German business morale rises unexpectedly in December
BERLIN (Reuters) - High demand for industrial goods, brighter export expectations and government support for companies hit by lockdowns to slow the spread of the coronavirus contributed to an unexpected rise in German business morale in December, a survey showed on Friday. The Ifo institute said its business climate index rose to 92.1 from an upwardly revised reading of 90.9 in November.
BERLIN (Reuters) - High demand for industrial goods, brighter export expectations and government support for companies hit by lockdowns to slow the spread of the coronavirus contributed to an unexpected rise in German business morale in December, a survey showed on Friday.
The Ifo institute said its business climate index rose to 92.1 from an upwardly revised reading of 90.9 in November.
"Companies were satisfied with their business situation," Ifo President Clemens Fuest said. "They are looking at the first half of the year with less scepticism. But the lockdown is hitting some branches hard. The German economy is on the whole showing its resilience."
Germany imposed a hard lockdown on Dec. 16 that forced all non-essential businesses to shut to bring down stubbornly high infection numbers and record-high deaths.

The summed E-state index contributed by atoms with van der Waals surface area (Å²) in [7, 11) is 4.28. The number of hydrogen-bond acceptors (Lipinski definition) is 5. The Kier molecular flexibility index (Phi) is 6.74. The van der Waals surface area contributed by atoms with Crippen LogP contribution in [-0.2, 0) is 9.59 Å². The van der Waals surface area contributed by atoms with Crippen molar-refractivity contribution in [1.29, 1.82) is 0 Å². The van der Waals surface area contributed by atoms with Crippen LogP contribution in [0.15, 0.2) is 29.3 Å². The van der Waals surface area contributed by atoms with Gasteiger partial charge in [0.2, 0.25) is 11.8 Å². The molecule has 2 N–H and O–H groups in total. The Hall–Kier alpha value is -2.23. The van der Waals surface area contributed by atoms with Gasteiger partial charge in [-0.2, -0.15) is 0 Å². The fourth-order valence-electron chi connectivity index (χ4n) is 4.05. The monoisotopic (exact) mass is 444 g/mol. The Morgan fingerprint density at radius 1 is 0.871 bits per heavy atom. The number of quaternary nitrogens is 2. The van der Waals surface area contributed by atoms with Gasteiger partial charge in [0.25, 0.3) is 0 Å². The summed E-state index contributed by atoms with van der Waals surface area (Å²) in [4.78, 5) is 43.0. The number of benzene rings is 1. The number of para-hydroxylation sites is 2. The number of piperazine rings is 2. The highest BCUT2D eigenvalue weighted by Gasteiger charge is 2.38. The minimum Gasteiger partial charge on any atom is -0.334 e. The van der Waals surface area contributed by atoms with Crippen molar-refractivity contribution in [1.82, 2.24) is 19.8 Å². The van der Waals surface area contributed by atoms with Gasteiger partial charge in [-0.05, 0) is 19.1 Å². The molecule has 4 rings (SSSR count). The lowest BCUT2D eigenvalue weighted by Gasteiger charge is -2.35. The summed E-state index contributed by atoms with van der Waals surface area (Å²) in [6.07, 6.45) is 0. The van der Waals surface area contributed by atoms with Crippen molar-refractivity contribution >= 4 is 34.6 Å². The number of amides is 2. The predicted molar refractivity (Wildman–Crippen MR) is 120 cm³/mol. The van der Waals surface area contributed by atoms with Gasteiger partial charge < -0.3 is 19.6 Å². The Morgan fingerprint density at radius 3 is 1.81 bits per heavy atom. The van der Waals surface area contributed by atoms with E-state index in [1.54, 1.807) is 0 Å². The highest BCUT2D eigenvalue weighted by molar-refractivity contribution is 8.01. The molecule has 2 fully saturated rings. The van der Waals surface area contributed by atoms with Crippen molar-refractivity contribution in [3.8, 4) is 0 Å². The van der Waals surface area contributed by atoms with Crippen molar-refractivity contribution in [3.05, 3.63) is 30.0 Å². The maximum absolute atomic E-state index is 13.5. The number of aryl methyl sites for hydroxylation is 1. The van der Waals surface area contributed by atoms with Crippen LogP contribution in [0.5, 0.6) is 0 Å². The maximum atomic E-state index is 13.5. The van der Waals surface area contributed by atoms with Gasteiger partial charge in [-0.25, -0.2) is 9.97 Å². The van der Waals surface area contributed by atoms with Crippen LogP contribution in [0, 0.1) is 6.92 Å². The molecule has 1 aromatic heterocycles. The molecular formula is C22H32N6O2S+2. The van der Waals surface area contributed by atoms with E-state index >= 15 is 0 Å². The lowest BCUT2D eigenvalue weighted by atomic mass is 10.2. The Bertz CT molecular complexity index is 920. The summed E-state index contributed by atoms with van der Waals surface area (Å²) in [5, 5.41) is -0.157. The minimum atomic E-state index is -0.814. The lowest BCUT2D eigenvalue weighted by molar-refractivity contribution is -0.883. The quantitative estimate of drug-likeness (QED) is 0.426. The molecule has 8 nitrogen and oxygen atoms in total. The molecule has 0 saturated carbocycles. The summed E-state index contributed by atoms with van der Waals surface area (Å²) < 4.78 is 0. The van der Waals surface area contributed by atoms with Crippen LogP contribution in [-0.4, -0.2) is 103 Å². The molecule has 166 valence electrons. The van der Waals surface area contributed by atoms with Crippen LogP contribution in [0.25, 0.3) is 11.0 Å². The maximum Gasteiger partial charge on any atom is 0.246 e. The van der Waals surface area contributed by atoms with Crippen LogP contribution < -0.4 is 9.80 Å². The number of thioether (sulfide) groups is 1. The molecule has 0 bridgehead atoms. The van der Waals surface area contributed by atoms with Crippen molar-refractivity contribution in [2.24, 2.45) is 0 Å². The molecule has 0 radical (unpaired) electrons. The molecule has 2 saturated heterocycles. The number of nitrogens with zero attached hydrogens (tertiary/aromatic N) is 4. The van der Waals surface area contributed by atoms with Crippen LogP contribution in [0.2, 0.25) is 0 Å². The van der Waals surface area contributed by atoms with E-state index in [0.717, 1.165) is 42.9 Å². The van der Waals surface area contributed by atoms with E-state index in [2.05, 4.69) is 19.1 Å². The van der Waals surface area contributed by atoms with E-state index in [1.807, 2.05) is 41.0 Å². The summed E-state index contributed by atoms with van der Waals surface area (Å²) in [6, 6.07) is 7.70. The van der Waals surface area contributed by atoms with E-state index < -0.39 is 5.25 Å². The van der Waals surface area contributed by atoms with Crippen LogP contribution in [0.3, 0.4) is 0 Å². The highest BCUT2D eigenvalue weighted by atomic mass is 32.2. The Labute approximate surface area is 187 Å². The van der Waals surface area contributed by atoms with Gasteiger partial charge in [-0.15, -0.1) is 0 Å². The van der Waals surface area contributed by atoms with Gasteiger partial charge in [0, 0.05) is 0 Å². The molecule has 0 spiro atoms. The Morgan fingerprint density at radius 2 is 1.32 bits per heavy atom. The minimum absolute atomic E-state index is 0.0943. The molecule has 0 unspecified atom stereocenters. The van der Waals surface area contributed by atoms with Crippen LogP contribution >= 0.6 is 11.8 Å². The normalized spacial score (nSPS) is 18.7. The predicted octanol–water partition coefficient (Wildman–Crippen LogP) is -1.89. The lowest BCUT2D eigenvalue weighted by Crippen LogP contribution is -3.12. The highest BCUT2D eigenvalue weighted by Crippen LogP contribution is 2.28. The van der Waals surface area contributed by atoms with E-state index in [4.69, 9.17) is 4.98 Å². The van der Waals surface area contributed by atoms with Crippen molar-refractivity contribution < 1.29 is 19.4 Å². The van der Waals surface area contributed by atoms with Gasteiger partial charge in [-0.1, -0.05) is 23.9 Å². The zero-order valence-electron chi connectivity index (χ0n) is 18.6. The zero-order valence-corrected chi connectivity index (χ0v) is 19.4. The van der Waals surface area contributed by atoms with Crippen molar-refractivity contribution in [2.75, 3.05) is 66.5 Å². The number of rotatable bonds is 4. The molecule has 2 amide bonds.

Ifo said only 20% of companies it surveyed sent their responses after Germany took the decision last weekend to go into lockdown.
The new tightening in coronavirus restrictions means that activity will remain subdued at the start of next year before picking up in the second quarter.
Melanie Debono, Europe economist at Capital Economics, said the survey suggested that Germany could avoid a contraction in the fourth quarter.
"All told, the recent tightening in lockdown measures means that services and retail activity will continue to struggle in the near term," she said in a note to clients. "But, on balance, we now think that Germany’s economy may expand a touch in Q4 thanks to the continued strong growth in industry."
The government has provided a stimulus package worth billions of euros to support companies, families and freelancers during the pandemic, which is expected to plunge Germany into its worst recession since World War Two this year.
The combination of government aid and demand for German goods from a recovering Chinese economy were limiting the damage from lockdown measures, said Thomas Gitzel, chief economist at VP Bank Liechtenstein.
"The Chinese economy is gaining speed given high foreign demand related to the coronavirus. This includes masks, furniture and electronic goods in high demand by European and American consumers," he wrote in a note. "Chinese consumers are on the other hand buying German cars and Chinese companies German machines."
Economists warned, however, not to read too much into the upbeat Ifo readings, because the economy is likely to suffer a contraction into the first quarter if Germany extends its hard lockdown beyond Jan. 10.
"Despite the good level of industrial orders, there is still misery in the pipeline," said Alexander Krueger, chief economist at Bankhaus Lampe. The lockdown is reversing the economic recovery, which is not exactly good news."
(Reporting by Joseph Nasr and Rene Wagner; editing by Maria Sheahan, Larry King)
This story has not been edited by Firstpost staff and is generated by auto-feed.
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